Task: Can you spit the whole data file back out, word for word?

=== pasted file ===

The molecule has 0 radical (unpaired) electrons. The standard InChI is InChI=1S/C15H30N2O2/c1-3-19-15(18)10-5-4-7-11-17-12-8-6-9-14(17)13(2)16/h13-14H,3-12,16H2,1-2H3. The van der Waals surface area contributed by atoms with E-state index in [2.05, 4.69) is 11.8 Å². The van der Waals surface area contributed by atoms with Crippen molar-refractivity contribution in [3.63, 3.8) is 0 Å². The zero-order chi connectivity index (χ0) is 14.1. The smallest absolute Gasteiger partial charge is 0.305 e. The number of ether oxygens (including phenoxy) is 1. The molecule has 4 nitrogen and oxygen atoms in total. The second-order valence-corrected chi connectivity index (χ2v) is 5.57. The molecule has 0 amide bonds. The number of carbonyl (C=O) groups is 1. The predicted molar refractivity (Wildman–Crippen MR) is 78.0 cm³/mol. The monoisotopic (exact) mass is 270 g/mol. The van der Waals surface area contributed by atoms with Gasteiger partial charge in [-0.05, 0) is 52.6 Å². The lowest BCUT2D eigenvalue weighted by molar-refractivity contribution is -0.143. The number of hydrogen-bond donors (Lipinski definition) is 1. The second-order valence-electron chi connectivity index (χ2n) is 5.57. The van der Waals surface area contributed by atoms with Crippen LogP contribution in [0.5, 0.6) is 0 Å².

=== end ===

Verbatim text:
The molecule has 0 radical (unpaired) electrons. The standard InChI is InChI=1S/C15H30N2O2/c1-3-19-15(18)10-5-4-7-11-17-12-8-6-9-14(17)13(2)16/h13-14H,3-12,16H2,1-2H3. The van der Waals surface area contributed by atoms with E-state index in [2.05, 4.69) is 11.8 Å². The van der Waals surface area contributed by atoms with Crippen molar-refractivity contribution in [3.63, 3.8) is 0 Å². The zero-order chi connectivity index (χ0) is 14.1. The smallest absolute Gasteiger partial charge is 0.305 e. The number of ether oxygens (including phenoxy) is 1. The molecule has 4 nitrogen and oxygen atoms in total. The second-order valence-corrected chi connectivity index (χ2v) is 5.57. The molecule has 0 amide bonds. The number of carbonyl (C=O) groups is 1. The predicted molar refractivity (Wildman–Crippen MR) is 78.0 cm³/mol. The monoisotopic (exact) mass is 270 g/mol. The van der Waals surface area contributed by atoms with Gasteiger partial charge in [-0.05, 0) is 52.6 Å². The lowest BCUT2D eigenvalue weighted by molar-refractivity contribution is -0.143. The number of hydrogen-bond donors (Lipinski definition) is 1. The second-order valence-electron chi connectivity index (χ2n) is 5.57. The van der Waals surface area contributed by atoms with Crippen LogP contribution in [0.5, 0.6) is 0 Å².